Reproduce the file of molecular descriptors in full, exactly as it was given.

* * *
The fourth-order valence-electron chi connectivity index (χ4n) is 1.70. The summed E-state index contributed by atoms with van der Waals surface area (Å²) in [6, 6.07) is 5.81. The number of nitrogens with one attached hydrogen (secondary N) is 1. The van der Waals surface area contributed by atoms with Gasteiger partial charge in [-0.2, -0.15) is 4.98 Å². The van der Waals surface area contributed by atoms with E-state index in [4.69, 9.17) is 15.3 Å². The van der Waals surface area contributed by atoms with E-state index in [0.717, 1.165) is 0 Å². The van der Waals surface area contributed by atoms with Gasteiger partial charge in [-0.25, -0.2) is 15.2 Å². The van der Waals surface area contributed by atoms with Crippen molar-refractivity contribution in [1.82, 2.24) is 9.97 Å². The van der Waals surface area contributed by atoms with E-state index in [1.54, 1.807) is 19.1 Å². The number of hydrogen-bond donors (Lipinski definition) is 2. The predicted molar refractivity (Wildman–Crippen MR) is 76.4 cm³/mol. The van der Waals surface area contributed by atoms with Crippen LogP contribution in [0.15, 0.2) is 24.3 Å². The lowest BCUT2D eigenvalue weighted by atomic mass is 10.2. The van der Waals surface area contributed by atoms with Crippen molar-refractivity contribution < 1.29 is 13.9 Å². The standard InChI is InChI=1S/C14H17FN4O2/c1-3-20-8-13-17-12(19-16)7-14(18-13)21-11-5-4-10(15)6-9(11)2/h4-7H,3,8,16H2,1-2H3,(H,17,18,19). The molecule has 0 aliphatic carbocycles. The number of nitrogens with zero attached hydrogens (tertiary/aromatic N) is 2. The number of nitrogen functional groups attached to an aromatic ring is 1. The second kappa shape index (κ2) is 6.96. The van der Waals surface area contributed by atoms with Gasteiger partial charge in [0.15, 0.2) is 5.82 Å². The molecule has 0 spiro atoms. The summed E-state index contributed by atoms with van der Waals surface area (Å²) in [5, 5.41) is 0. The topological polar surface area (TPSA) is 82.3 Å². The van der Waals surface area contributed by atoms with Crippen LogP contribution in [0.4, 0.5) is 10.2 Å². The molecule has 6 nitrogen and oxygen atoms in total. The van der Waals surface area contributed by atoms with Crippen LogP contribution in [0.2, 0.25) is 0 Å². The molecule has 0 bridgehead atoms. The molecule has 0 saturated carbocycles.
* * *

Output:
The fourth-order valence-electron chi connectivity index (χ4n) is 1.70. The summed E-state index contributed by atoms with van der Waals surface area (Å²) in [6, 6.07) is 5.81. The number of nitrogens with one attached hydrogen (secondary N) is 1. The van der Waals surface area contributed by atoms with Gasteiger partial charge in [-0.2, -0.15) is 4.98 Å². The van der Waals surface area contributed by atoms with E-state index in [4.69, 9.17) is 15.3 Å². The van der Waals surface area contributed by atoms with E-state index in [0.717, 1.165) is 0 Å². The van der Waals surface area contributed by atoms with Gasteiger partial charge in [-0.25, -0.2) is 15.2 Å². The van der Waals surface area contributed by atoms with Crippen molar-refractivity contribution in [1.82, 2.24) is 9.97 Å². The van der Waals surface area contributed by atoms with E-state index in [1.54, 1.807) is 19.1 Å². The number of hydrogen-bond donors (Lipinski definition) is 2. The predicted molar refractivity (Wildman–Crippen MR) is 76.4 cm³/mol. The van der Waals surface area contributed by atoms with Crippen LogP contribution in [0.15, 0.2) is 24.3 Å². The lowest BCUT2D eigenvalue weighted by atomic mass is 10.2. The van der Waals surface area contributed by atoms with Crippen molar-refractivity contribution < 1.29 is 13.9 Å². The standard InChI is InChI=1S/C14H17FN4O2/c1-3-20-8-13-17-12(19-16)7-14(18-13)21-11-5-4-10(15)6-9(11)2/h4-7H,3,8,16H2,1-2H3,(H,17,18,19). The molecule has 0 aliphatic carbocycles. The number of nitrogens with zero attached hydrogens (tertiary/aromatic N) is 2. The number of nitrogen functional groups attached to an aromatic ring is 1. The second kappa shape index (κ2) is 6.96. The van der Waals surface area contributed by atoms with Gasteiger partial charge in [0.15, 0.2) is 5.82 Å². The molecule has 0 spiro atoms. The summed E-state index contributed by atoms with van der Waals surface area (Å²) in [5, 5.41) is 0. The topological polar surface area (TPSA) is 82.3 Å². The van der Waals surface area contributed by atoms with Crippen LogP contribution in [0.4, 0.5) is 10.2 Å². The molecule has 6 nitrogen and oxygen atoms in total. The van der Waals surface area contributed by atoms with Crippen LogP contribution in [0.2, 0.25) is 0 Å². The molecule has 0 bridgehead atoms. The molecule has 0 saturated carbocycles.